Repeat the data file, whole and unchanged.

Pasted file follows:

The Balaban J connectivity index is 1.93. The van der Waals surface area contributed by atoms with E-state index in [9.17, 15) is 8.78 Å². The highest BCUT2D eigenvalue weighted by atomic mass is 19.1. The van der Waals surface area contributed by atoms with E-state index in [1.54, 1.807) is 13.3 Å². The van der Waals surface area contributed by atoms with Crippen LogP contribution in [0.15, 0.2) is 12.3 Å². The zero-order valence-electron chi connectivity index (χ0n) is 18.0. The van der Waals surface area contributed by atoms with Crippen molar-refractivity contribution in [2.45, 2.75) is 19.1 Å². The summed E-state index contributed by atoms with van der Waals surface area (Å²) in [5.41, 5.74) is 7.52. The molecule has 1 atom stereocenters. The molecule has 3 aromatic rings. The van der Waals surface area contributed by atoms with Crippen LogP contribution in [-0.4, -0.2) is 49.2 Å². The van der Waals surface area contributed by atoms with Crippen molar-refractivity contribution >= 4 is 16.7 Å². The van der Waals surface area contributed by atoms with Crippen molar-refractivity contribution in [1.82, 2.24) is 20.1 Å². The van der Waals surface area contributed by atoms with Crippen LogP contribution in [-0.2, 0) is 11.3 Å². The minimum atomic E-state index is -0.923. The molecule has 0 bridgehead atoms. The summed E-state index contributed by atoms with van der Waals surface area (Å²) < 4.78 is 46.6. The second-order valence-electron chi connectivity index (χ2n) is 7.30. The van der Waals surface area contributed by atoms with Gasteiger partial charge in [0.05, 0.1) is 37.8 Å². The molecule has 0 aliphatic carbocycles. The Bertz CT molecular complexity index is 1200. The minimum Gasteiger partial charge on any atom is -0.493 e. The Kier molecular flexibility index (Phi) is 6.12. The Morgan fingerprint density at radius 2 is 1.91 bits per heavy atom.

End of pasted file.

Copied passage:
The Balaban J connectivity index is 1.93. The van der Waals surface area contributed by atoms with E-state index in [9.17, 15) is 8.78 Å². The highest BCUT2D eigenvalue weighted by atomic mass is 19.1. The van der Waals surface area contributed by atoms with E-state index in [1.54, 1.807) is 13.3 Å². The van der Waals surface area contributed by atoms with Crippen LogP contribution in [0.15, 0.2) is 12.3 Å². The zero-order valence-electron chi connectivity index (χ0n) is 18.0. The van der Waals surface area contributed by atoms with Crippen molar-refractivity contribution in [2.45, 2.75) is 19.1 Å². The summed E-state index contributed by atoms with van der Waals surface area (Å²) in [5.41, 5.74) is 7.52. The molecule has 1 atom stereocenters. The molecule has 3 aromatic rings. The van der Waals surface area contributed by atoms with Crippen LogP contribution in [-0.4, -0.2) is 49.2 Å². The van der Waals surface area contributed by atoms with Crippen molar-refractivity contribution >= 4 is 16.7 Å². The van der Waals surface area contributed by atoms with Crippen molar-refractivity contribution in [1.82, 2.24) is 20.1 Å². The van der Waals surface area contributed by atoms with Crippen LogP contribution in [-0.2, 0) is 11.3 Å². The minimum atomic E-state index is -0.923. The molecule has 0 bridgehead atoms. The summed E-state index contributed by atoms with van der Waals surface area (Å²) < 4.78 is 46.6. The second-order valence-electron chi connectivity index (χ2n) is 7.30. The van der Waals surface area contributed by atoms with Gasteiger partial charge in [0.05, 0.1) is 37.8 Å². The molecule has 0 aliphatic carbocycles. The Bertz CT molecular complexity index is 1200. The minimum Gasteiger partial charge on any atom is -0.493 e. The Kier molecular flexibility index (Phi) is 6.12. The Morgan fingerprint density at radius 2 is 1.91 bits per heavy atom.